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Crowe v. M & M/Mars

Decided: July 11, 1990.

THOMAS CROWE, PLAINTIFF-APPELLANT,
v.
M & M/MARS, A DIVISION OF MARS INCORPORATED, DEFENDANT-THIRD-PARTY PLAINTIFF, RESPONDENT-CROSS-APPELLANT, V. SPARTAN DESIGN INCORPORATED, THIRD-PARTY DEFENDANT-CROSS-RESPONDENT



On appeal from the Superior Court, Law Division, Morris County.

Michels, R.s. Cohen and Brochin. The opinion of the court was delivered by R.s. Cohen, J.A.D.

Cohen

[242 NJSuper Page 594] If a person is employed to invent for the employer, a resulting invention belongs to the employer. If a person who is employed to perform other functions conceives and develops an invention during working hours with the aid of fellow employees and with the use of the employer's materials and machinery, the invention belongs to the employee but the employer has

an irrevocable but non-exclusive right to use it. This is the "shop right" rule. Kinkade v. N.Y. Shipbuilding Corp., 21 N.J. 362, 369, 122 A.2d 360 (1956); United States v. Dubilier Condenser Corp., 289 U.S. 178, 53 S. Ct. 554, 77 L. Ed. 1114 (1933), opinion amended in an immaterial respect, 289 U.S. 706, 53 S. Ct. 687, 77 L. Ed. 1462 (1933); 9 Williston on Contracts, ยง 1016, p 111 (3rd ed. 1967). The issue presented by this case is whether the shop right rule defeats an action to recover in quantum meruit for a manufacturer's use of a device invented by a person who was not employed by the manufacturer but whose employer placed him in the manufacturer's plant on a long-term basis, at the manufacturer's request and expense, to work with employees of the plant to serve its needs. We hold that the shop right rule does apply, and that therefore the Law Division judge properly granted the manufacturer's motion for summary judgment.

In deciding defendant's motion, the Law Division judge accepted, as he had to do, the following facts favoring plaintiff's claim.

Plaintiff Thomas Crowe is a licensed mechanical engineer, employed by third-party defendant, Spartan Design. Spartan had an on-going contractual relationship with defendant M & M/Mars for Spartan to furnish engineering and design personnel from time to time at M & M/Mars's plant as needed to assist in various M & M/Mars engineering projects. The personnel were intended to remain independent contractors or Spartan employees, but not to become employees of M & M/Mars. They were paid by Spartan which billed M & M/Mars, and they had no employment contract with M & M/Mars.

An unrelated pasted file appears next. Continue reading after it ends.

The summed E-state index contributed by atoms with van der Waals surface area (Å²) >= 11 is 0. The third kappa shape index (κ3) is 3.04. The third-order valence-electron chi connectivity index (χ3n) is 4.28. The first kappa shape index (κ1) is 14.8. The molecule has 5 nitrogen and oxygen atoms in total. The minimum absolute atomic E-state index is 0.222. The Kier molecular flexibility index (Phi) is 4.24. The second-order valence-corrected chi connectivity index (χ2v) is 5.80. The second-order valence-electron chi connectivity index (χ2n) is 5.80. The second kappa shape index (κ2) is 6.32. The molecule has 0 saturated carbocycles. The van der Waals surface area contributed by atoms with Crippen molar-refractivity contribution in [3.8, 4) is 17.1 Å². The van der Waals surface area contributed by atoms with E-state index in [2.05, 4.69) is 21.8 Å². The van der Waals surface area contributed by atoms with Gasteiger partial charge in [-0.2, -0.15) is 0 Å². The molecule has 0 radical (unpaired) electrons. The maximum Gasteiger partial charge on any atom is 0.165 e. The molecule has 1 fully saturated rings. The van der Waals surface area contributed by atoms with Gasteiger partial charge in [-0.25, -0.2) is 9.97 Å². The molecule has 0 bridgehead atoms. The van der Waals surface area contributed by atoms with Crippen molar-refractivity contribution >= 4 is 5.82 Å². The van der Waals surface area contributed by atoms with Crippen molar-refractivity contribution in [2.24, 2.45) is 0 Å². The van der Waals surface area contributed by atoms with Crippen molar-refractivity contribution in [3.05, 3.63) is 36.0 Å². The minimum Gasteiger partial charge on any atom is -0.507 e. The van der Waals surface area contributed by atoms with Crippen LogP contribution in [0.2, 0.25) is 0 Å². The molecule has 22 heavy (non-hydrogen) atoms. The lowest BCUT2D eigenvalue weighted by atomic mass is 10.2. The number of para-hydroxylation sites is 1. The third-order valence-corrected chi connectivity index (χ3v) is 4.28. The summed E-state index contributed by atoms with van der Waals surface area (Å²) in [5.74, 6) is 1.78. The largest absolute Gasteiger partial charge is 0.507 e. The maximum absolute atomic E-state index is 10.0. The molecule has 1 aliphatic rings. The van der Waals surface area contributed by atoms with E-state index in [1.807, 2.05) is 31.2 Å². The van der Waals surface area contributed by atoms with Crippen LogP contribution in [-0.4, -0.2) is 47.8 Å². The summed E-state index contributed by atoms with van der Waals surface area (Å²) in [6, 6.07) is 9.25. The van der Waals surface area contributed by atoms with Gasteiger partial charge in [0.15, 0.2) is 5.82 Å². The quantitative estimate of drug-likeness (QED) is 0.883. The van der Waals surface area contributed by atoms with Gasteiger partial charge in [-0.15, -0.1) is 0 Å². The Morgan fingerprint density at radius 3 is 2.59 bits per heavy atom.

Plaintiff Crowe was at M & M/Mars' plant from February 1, 1983, through June 3, 1985, engaged in various projects having to do with plant maintenance and production machinery. While much of plaintiff's daily work was self-directed, he worked with

M & M/Mars personnel and under an M & M/Mars employee, Wayne Najduch.

One of the projects which occupied plaintiff was Project 131. It was a continuous system designed to spray a chocolate coating onto various candies. The Project 131 team included M & M/Mars employees and representatives of Omni Systems, Inc., which had produced components of the chocolate spray system. Plaintiff's first assignment as a member of the Project 131 team was to design a spraying arm compatible with the spray tub into which the candies went to be coated.

Significantly impeding satisfactory production on the chocolate spray system were the continually failing pumps. There were twelve of them, furnished by Omni Systems. They were a constant problem, an object of repeated improvement attempts by the team, and one of plaintiff's functions was to increase the production achieved by the pumps. After a particular team meeting at which the shortcomings of the pumps were a central discussion issue, plaintiff focused his work efforts on improving them, with the approval and under the direction of Wayne Najduch.

Plaintiff conceived of a new pump -- not an alteration of the Omni pump, but a new design. His initial idea came to him at home. He went to Najduch and told him he thought he could design a better pump. Najduch told him to submit some drawings for review. Najduch approved the drawings and had plaintiff go to Henry Schwager, an M & M/Mars machinist, to fabricate a prototype. The drawings and fabrication utilized M & M/Mars personnel, materials and machinery, and also plaintiff's time for which it was paying Spartan.

Two prototypes were built and installed in the chocolate spray system. They worked so well that M & M/Mars decided to switch over completely to the newly designed pumps. Omni Systems built the new pumps. As a result of ...


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